The concept of urban air mobility involves multiple aircraft safely operating within a city
Vertiport Assessment and Mobility Operations System (VAMOS!)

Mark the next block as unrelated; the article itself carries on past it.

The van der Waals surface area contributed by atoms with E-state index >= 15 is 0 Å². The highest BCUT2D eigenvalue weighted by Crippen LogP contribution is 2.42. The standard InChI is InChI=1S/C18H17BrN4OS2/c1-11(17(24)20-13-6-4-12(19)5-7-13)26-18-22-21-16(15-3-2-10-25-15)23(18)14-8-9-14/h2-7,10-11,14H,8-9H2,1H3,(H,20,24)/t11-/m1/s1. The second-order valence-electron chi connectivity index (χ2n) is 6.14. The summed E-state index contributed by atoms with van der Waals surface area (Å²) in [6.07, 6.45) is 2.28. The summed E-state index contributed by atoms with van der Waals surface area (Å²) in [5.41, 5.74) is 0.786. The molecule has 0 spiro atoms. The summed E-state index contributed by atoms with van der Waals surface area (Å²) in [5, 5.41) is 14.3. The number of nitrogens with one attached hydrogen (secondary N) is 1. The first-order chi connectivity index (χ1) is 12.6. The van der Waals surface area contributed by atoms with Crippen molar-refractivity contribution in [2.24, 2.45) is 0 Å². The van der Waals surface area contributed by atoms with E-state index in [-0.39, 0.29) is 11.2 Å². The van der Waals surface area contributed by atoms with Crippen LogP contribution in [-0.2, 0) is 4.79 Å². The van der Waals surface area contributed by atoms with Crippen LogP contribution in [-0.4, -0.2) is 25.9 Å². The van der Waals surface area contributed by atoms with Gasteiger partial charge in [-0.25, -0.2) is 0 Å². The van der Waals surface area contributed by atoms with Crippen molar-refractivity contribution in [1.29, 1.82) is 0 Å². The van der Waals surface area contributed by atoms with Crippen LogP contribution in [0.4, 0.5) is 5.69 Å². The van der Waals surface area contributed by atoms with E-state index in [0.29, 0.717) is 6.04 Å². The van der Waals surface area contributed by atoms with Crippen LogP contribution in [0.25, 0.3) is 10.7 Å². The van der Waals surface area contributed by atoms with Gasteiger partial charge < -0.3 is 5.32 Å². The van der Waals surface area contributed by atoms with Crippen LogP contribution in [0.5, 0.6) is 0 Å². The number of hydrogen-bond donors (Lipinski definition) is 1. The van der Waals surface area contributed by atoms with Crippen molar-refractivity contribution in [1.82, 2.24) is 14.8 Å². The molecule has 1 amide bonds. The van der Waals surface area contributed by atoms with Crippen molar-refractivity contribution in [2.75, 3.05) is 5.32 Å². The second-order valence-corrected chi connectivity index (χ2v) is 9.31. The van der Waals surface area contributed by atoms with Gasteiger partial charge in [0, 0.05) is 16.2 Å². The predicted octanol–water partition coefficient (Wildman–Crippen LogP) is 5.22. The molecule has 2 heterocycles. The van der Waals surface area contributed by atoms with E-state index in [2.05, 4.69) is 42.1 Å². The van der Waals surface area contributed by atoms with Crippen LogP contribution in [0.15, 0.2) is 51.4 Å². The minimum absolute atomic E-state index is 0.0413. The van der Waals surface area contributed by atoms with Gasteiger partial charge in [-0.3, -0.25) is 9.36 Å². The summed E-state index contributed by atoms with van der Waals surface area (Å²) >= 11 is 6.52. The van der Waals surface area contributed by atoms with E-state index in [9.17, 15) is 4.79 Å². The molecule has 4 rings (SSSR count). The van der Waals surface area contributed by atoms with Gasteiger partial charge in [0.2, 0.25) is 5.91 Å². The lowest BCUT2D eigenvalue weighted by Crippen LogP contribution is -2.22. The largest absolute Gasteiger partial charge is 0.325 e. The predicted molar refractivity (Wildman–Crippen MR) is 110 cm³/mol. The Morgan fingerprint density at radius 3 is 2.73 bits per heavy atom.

The term Advanced Air Mobility (AAM) refers to a new mode of transportation utilizing highly automated airborne vehicles for transporting goods and/or people. The adoption of widespread use of AAM vehicles will necessitate a network of vertiports located throughout a geographical region. A vertiport refers to a physical structure for the departure, arrival, and parking/storage of AAM vehicles. NASA-developed Vertiport Assessment and Mobility Operations System (VAMOS!) enables identifying geographical locations suitable for locating a vertiport or assessing suitability of pre-selected locations. For example, suitability evaluation factors include zoning, land use, transit stations, fire stations, noise, and time-varying factors like congestion and demand. The vertiport assessment system assigns suitability values to these factors based on user-input, and types, including location-based (e.g., proximity to mass transit stations), level-based (e.g., noise levels), characteristic-based (e.g., residential zoning), and time-based (e.g., demand). Based on user input, the system spreads a grid over the geographical area, specifies importance criteria and weights for scaling the impact of the suitability factors, and identifies specific sub-regions as candidate locations. The candidate sub-regions are shown on a user interface map overlay in a color-coded gradient that reflects the suitability strength for a sub-region. Vertiport locations are selected within these sub-regions. These candidate vertiport locations are refined by establishing feasibility of flight between them. VAMOS! includes a modeling component and a simulation component. The modeling component assists a user to identify one or more geographical locations at which a vertiport may be physically built. The simulation component of the technology displays, in real-time, the simulated operational behavior of AAM vehicles and in the context of their projected flight paths combined with data dynamically obtained from live sources. These data sources can be from the Federal Aviation Administration (FAA) or other private or public governing bodies, from one or more AAM vehicles in flight, and from weather sources.
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